Malmesbury headteachers have meeting with minister to discuss school funding crisis Featured

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published in Malmesbury Newspapers
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TWO Malmesbury headteachers made the trip to London to lobby a government minister to think again over how schools in the town are funded.

Tim Gilson, of Malmesbury School, and Stephen Heal, of Malmesbury Primary School, met with Nick Gibb, Minister of State for School Standards on March 8.

North Wiltshire MP James Gray joined the meeting in Westminster to discuss concerns raised by the schools and parents alike.

The meeting came about as a result of a letter sent out by Mr Gilson to parents of pupils at Malmesbury School that said a lack of government funds could force severe cutbacks at the school in coming years.

The letter urged parents to contact their MP, Mr Gray, to highlight the issue and the meeting was eventually secured.

Mr Gray said: “The parents of Malmesbury have been assiduous in lobbying me, and I was glad to have the opportunity to pass on their concerns direct to the minister responsible.

“This Fair Funding Formula is a consultation which closes on March 22 with the government response due in July.

“The two headteachers and I very much hope that the minister will listen very carefully to the detailed points we made and that we may see some improvement in funding when it is announced.

“In answer to our invitation, the minister expressed an interest in visiting the school and I hope to welcome him to Malmesbury very soon.”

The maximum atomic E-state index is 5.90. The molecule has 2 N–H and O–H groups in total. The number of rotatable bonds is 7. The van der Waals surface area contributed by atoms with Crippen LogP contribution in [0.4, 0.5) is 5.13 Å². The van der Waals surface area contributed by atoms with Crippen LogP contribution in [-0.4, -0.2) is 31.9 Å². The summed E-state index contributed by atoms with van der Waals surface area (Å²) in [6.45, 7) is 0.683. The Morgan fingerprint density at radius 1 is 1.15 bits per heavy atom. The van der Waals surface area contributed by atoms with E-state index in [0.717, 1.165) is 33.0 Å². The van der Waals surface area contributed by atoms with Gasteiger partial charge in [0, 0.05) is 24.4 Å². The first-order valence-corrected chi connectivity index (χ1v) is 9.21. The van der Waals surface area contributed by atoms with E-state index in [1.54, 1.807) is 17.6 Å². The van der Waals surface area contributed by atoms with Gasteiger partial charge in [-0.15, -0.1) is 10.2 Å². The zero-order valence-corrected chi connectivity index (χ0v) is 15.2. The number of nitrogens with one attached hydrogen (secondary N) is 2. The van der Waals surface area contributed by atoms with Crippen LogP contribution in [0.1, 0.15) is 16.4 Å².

Mr Gilson, who says Malmesbury School could face increased class sizes, less choice over subjects and a reduction in resources if it doesn’t see an increase in funding, was pleased to have had the opportunity to “make the case”.

“I raised much the same issues as were in the letter I sent to parents,” he said.

“The specific things I talked about were additional limits on us from Private Finance Initiative (PFI) contracts, which mean we can’t make the savings and generate income through lettings.

“The other big issue was the particular case of our relative rural isolation, which makes collaborating with other sixth forms impossible.”

Malmesbury School has 13 years left on its 30-year PFI contract, which Mr Gilson argues handcuffs the school when it comes to trying to make savings.

“There are real benefits of the PFI, we have lovely facilities, but at a considerable cost,” he said.

Mr Gilson said he thought the minister was “very engaged” and “gave serious considerations” to the issues raised.

He added however: “I’m realistic enough to know he has limited room for manoeuvre.”

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